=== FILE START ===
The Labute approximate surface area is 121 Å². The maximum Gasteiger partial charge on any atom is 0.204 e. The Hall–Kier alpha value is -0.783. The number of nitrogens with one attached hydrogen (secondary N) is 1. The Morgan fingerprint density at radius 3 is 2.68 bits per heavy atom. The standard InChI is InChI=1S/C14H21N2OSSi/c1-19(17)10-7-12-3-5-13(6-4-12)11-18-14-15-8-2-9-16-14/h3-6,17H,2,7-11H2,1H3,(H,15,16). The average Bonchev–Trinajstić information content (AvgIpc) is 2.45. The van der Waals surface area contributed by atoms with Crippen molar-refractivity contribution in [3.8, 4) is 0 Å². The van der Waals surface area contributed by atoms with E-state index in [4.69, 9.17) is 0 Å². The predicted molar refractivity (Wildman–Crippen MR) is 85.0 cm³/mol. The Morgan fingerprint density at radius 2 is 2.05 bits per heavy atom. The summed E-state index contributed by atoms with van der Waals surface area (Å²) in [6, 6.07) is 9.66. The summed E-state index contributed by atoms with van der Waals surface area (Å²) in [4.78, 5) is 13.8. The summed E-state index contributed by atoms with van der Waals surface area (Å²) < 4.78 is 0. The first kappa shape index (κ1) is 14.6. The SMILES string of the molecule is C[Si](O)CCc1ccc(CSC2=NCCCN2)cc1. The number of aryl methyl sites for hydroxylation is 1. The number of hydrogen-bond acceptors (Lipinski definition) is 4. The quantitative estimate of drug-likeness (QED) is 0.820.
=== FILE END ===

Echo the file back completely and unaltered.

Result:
The Labute approximate surface area is 121 Å². The maximum Gasteiger partial charge on any atom is 0.204 e. The Hall–Kier alpha value is -0.783. The number of nitrogens with one attached hydrogen (secondary N) is 1. The Morgan fingerprint density at radius 3 is 2.68 bits per heavy atom. The standard InChI is InChI=1S/C14H21N2OSSi/c1-19(17)10-7-12-3-5-13(6-4-12)11-18-14-15-8-2-9-16-14/h3-6,17H,2,7-11H2,1H3,(H,15,16). The average Bonchev–Trinajstić information content (AvgIpc) is 2.45. The van der Waals surface area contributed by atoms with Crippen molar-refractivity contribution in [3.8, 4) is 0 Å². The van der Waals surface area contributed by atoms with E-state index in [4.69, 9.17) is 0 Å². The predicted molar refractivity (Wildman–Crippen MR) is 85.0 cm³/mol. The Morgan fingerprint density at radius 2 is 2.05 bits per heavy atom. The summed E-state index contributed by atoms with van der Waals surface area (Å²) in [6, 6.07) is 9.66. The summed E-state index contributed by atoms with van der Waals surface area (Å²) in [4.78, 5) is 13.8. The summed E-state index contributed by atoms with van der Waals surface area (Å²) < 4.78 is 0. The first kappa shape index (κ1) is 14.6. The SMILES string of the molecule is C[Si](O)CCc1ccc(CSC2=NCCCN2)cc1. The number of aryl methyl sites for hydroxylation is 1. The number of hydrogen-bond acceptors (Lipinski definition) is 4. The quantitative estimate of drug-likeness (QED) is 0.820.